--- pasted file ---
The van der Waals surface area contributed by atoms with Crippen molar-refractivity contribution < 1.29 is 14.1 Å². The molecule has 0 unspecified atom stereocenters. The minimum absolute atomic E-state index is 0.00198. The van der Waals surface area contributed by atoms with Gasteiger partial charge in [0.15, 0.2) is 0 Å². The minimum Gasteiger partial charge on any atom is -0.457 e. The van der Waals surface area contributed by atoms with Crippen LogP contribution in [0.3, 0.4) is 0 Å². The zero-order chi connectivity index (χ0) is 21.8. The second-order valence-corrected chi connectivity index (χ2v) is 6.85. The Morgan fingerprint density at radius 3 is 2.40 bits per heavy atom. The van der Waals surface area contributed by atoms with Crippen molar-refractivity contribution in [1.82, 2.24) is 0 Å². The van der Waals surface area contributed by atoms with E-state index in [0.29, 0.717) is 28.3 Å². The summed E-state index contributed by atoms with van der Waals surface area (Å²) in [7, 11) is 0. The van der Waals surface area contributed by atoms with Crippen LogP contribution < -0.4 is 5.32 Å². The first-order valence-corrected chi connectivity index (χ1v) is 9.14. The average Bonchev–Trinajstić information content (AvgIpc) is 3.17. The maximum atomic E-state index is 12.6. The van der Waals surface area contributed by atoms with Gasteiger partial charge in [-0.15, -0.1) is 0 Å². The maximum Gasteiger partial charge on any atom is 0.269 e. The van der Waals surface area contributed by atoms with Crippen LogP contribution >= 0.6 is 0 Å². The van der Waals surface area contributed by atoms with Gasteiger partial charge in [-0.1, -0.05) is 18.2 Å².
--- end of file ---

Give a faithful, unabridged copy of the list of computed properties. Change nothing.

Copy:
The van der Waals surface area contributed by atoms with Crippen molar-refractivity contribution < 1.29 is 14.1 Å². The molecule has 0 unspecified atom stereocenters. The minimum absolute atomic E-state index is 0.00198. The van der Waals surface area contributed by atoms with Gasteiger partial charge in [0.15, 0.2) is 0 Å². The minimum Gasteiger partial charge on any atom is -0.457 e. The van der Waals surface area contributed by atoms with Crippen LogP contribution in [0.3, 0.4) is 0 Å². The zero-order chi connectivity index (χ0) is 21.8. The second-order valence-corrected chi connectivity index (χ2v) is 6.85. The Morgan fingerprint density at radius 3 is 2.40 bits per heavy atom. The van der Waals surface area contributed by atoms with Crippen molar-refractivity contribution in [1.82, 2.24) is 0 Å². The van der Waals surface area contributed by atoms with E-state index in [0.29, 0.717) is 28.3 Å². The summed E-state index contributed by atoms with van der Waals surface area (Å²) in [7, 11) is 0. The van der Waals surface area contributed by atoms with Crippen LogP contribution < -0.4 is 5.32 Å². The first-order valence-corrected chi connectivity index (χ1v) is 9.14. The average Bonchev–Trinajstić information content (AvgIpc) is 3.17. The maximum atomic E-state index is 12.6. The van der Waals surface area contributed by atoms with Gasteiger partial charge in [-0.15, -0.1) is 0 Å². The maximum Gasteiger partial charge on any atom is 0.269 e. The van der Waals surface area contributed by atoms with Crippen LogP contribution >= 0.6 is 0 Å². The van der Waals surface area contributed by atoms with Gasteiger partial charge in [-0.1, -0.05) is 18.2 Å².